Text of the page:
Housing is a human right
International law says that people in Canada should be able to get good housing that they can afford. To help achieve this in Ontario, tenants and landlords (or housing providers) have rights and responsibilities under the Human Rights Code.
Under the Code, everyone has the right to equal treatment in housing without discrimination and harassment. As a landlord, you are responsible for making sure the housing you operate is free from discrimination and harassment.
People cannot be refused an apartment, bothered by a landlord or other tenants, or otherwise treated unfairly because of their:
- race, colour or ethnic background
- religious beliefs or practices
- ancestry, including people of Aboriginal descent
- place of origin
- citizenship, including refugee status
- sex (including pregnancy and gender identity)
- family status
- marital status, including people with a same-sex partner
- sexual orientation
- age, including people who are 16 or 17 years old and no longer living with their parents
- receipt of public assistance.
People are also protected if they face discrimination because of being a friend or relative of someone identified above.
Where do housing rights apply?
The right to equal treatment without discrimination applies when renting or buying a unit (for example, in a high rise apartment, condo, co-op or house). This right also applies to choosing or evicting tenants, occupancy rules and regulations, repairs, the use of related services and facilities, and the general enjoyment of the premises.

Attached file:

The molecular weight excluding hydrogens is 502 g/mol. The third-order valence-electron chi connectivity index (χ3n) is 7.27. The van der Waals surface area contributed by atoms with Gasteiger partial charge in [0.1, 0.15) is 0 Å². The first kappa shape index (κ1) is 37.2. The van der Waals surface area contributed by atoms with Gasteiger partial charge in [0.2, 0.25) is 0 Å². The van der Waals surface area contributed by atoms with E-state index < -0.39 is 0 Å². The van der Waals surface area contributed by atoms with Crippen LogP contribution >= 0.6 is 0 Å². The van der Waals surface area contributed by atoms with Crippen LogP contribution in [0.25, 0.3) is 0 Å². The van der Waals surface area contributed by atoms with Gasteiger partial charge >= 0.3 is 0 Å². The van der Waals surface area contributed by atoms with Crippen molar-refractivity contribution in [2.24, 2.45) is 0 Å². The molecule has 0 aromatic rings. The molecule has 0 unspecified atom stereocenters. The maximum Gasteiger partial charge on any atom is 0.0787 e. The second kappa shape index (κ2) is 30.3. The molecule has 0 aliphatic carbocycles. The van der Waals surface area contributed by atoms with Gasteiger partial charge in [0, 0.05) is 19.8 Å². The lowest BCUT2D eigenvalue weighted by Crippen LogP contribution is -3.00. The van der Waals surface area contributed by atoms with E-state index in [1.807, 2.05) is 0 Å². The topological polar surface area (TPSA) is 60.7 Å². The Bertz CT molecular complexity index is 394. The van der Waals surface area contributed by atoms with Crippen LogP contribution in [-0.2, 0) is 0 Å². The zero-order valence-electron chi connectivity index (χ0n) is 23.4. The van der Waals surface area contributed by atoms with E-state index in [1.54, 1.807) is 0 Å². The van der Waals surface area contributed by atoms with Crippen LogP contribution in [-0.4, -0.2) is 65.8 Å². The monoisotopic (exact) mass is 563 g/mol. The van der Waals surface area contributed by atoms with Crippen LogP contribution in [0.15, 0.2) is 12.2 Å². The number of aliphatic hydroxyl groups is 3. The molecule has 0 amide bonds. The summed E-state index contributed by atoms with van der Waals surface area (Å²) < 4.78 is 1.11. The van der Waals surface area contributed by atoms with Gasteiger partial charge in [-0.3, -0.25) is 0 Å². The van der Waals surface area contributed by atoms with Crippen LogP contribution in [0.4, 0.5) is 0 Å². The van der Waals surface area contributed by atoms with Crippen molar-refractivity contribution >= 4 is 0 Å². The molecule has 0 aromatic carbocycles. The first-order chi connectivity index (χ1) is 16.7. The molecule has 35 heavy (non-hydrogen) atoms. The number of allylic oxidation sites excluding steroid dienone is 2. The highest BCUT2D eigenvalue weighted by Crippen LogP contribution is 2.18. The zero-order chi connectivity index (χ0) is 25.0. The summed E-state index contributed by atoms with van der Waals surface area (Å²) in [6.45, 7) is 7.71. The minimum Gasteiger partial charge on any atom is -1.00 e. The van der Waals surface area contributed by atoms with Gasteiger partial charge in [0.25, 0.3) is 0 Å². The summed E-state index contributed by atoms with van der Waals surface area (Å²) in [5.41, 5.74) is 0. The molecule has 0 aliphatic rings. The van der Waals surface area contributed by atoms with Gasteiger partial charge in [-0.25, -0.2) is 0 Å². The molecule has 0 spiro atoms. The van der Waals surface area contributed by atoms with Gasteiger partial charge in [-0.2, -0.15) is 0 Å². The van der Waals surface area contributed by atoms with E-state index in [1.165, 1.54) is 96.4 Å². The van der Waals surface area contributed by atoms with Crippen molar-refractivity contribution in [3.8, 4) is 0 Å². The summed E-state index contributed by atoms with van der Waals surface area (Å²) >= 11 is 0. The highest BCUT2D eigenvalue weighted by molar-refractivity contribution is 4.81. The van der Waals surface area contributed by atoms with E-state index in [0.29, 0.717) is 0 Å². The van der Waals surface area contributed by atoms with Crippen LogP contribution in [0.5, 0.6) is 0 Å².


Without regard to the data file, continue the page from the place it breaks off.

As a landlord or housing provider, you are one of the people responsible for making sure tenants’ human rights are respected. Government legislators, policy makers, planners and program designers, tribunals and courts must also make sure their activities, strategies and decisions address discrimination issues in housing.
The Code says what business practices are acceptable and what information you may ask for when choosing tenants:
- Rental history, credit references and/or credit checks may be requested. A lack of rental or credit history should not be viewed negatively.
- You can ask for income information, but you must also ask for and consider it together with any available information on rental history, credit references and credit checks (such as through Equifax Canada).
- You can only consider income information on its own when no other information is made available.
- You can only use income information to confirm the person has enough income to cover the rent. Unless you are providing subsidized housing, it is illegal to apply a rent-to-income ratio such as a 30% cut-off rule.
You can ask for a “guarantor” to sign the lease – but only if you have the same requirements for all tenants, not just for people identified by Code grounds, such as recent immigrants or people receiving social assistance.
Accommodating tenant needs
You have a legal duty to accommodate tenants (meet special needs they may have) if they have real needs, based on Code grounds. You must accommodate up to the point of undue hardship, based on cost, the availability of outside sources of funding, or health and safety concerns.